LOL - wouldn't that be lovely, Ingrid. It boggles my mind how publishers (especially if they give you a small advance) can spend nothing on advertising, co-op space or marketing, and then blame (and drop) the author because nobody bought the book. I mean, I did my part and tried to sleep with Lindsay Lohan, but she wouldn't give me the time of day - and Tiger Woods was a flat-out No ;-)
I hope you enjoy the experience, I.J. I'm loving it so far. Such a big difference. You have more control over the entire project and the pub actually cares what you think.

The only time I've heard authors complain about small presses were when they'd got sucked into small vanity presses or shady houses. But authors with small presses seem happy. And I see more and more there are authors ditching big houses and going with smaller presses.

As for quality products, can't agree more. The covers from the small press I'm with are breathtaking. That's the one thing I looked at when searching out small presses, how their covers and books looked.

Best Wishes!
Give me a book I can read on a trip and finish it and the trip saying, "Yeah. That was good." ;)
Dana! I love what you said in that first paragraph! Too true! It comes down to support! You can be with a huge pub but if you're not getting a good slice of the pie, what difference does it make? I speak from experience as you all know.

What's funny is how when I was with the big guys, I had friends who were with small presses saying they were so happy. And there I was, with a big pub and miserable. I figured nothing is worth losing your enthusiasm for writing or the publishing world. So I sought out small presses and even epresses. It's hard for a crime author to break into epublishing so I didn't have luck with them. But found a great small press. The book isn't out yet, but all I can say is from what I see, I'm happy. They are already starting to promote me and the book.

I love how they do it. We work as a team and promote every authors' books, not just our own. It feels so good to be apart of folks who truly support you. I see why small press authors say they love the experience. Being with a small press has reminded me how much I love writing.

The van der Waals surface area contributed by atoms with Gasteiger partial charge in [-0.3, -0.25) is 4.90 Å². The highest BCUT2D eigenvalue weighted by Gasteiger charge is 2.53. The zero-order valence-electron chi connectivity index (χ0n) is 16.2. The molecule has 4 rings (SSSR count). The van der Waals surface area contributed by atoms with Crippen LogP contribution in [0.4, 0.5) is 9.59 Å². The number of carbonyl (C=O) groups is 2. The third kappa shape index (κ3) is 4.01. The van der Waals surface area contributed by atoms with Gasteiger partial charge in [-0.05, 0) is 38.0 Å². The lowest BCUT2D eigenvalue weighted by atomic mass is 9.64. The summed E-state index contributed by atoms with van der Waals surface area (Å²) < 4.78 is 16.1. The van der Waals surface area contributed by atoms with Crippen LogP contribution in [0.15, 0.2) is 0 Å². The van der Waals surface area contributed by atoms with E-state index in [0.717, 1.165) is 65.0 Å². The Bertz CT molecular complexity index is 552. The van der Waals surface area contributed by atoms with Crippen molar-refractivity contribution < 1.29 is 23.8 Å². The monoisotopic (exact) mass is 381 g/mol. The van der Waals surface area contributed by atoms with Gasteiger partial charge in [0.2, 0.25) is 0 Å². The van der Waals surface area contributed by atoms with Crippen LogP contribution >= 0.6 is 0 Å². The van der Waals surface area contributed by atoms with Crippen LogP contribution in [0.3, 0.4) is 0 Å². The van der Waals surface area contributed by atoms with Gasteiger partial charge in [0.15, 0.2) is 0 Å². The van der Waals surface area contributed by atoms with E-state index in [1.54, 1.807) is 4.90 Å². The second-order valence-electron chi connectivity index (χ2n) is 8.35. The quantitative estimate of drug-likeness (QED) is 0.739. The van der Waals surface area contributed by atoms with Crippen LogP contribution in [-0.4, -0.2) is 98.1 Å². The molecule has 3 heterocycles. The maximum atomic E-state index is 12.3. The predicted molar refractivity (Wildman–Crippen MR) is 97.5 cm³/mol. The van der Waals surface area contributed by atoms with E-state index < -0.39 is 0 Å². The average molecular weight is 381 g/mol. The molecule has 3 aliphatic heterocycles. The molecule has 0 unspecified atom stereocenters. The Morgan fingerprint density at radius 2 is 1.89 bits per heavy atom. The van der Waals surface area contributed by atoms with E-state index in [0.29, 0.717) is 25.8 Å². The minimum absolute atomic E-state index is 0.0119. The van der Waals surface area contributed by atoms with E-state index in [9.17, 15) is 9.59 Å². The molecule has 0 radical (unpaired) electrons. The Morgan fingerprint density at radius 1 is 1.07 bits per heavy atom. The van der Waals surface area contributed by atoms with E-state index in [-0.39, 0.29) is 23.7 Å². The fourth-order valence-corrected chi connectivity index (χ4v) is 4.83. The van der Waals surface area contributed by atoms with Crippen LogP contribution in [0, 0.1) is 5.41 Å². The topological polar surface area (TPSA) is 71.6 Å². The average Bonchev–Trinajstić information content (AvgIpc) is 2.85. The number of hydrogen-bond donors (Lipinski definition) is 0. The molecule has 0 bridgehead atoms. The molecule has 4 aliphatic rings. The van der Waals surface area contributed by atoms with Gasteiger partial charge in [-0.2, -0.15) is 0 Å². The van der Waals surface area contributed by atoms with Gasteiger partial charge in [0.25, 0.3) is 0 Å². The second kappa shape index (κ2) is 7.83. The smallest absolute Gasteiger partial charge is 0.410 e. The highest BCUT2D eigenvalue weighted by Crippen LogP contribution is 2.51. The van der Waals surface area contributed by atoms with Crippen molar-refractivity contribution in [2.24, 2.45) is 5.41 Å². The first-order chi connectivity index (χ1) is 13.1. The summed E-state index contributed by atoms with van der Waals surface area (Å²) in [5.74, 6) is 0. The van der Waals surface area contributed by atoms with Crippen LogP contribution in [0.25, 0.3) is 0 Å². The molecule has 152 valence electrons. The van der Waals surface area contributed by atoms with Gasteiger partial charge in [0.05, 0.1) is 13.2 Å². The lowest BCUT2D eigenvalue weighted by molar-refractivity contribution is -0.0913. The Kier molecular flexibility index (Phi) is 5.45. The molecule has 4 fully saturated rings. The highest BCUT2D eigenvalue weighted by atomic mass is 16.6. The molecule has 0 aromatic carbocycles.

Big pub made me bitter.

Best Wishes!
Escapism is one of the things that drives popular fiction, whether in Victorian England or the Modern US. Some of our great books were escapist literature.

Thanks for the URL and incidentally, there is a terrific article at Huffington on the same page by Auto Penzler entitled, "Noir Fiction Is About Losers, Not Private Eyes." You can find it by going to the page you suggest for the escapist article.
Thanks for the heads up on the Penzler article. He's absolutely right. I think the style of writing is where most people who confuse PI and noir fiction go astray. They may read similarly, but the content and outcome are dramatically different.

I just wish someone would come up with a better term than "hard boiled" to describe the non-noir stories written in that style.
My favorite definitions of hard-boiled vs noir are these: in hard-boiled, everything's fucked. In noir, everything's fucked, and so are you. I wish I knew who to attribute that to--it's brilliant.
Christa Faust said something very much like that at last year's Bouchercon. Something along the lines of, "In noir, your fucked in a fucked landscape. In hard-boiled, the landscape's fucked, but you might be OK."
Christa Faust has a good handle on it.

My one word definitions:

Hard boiled = tough

Noir = screwed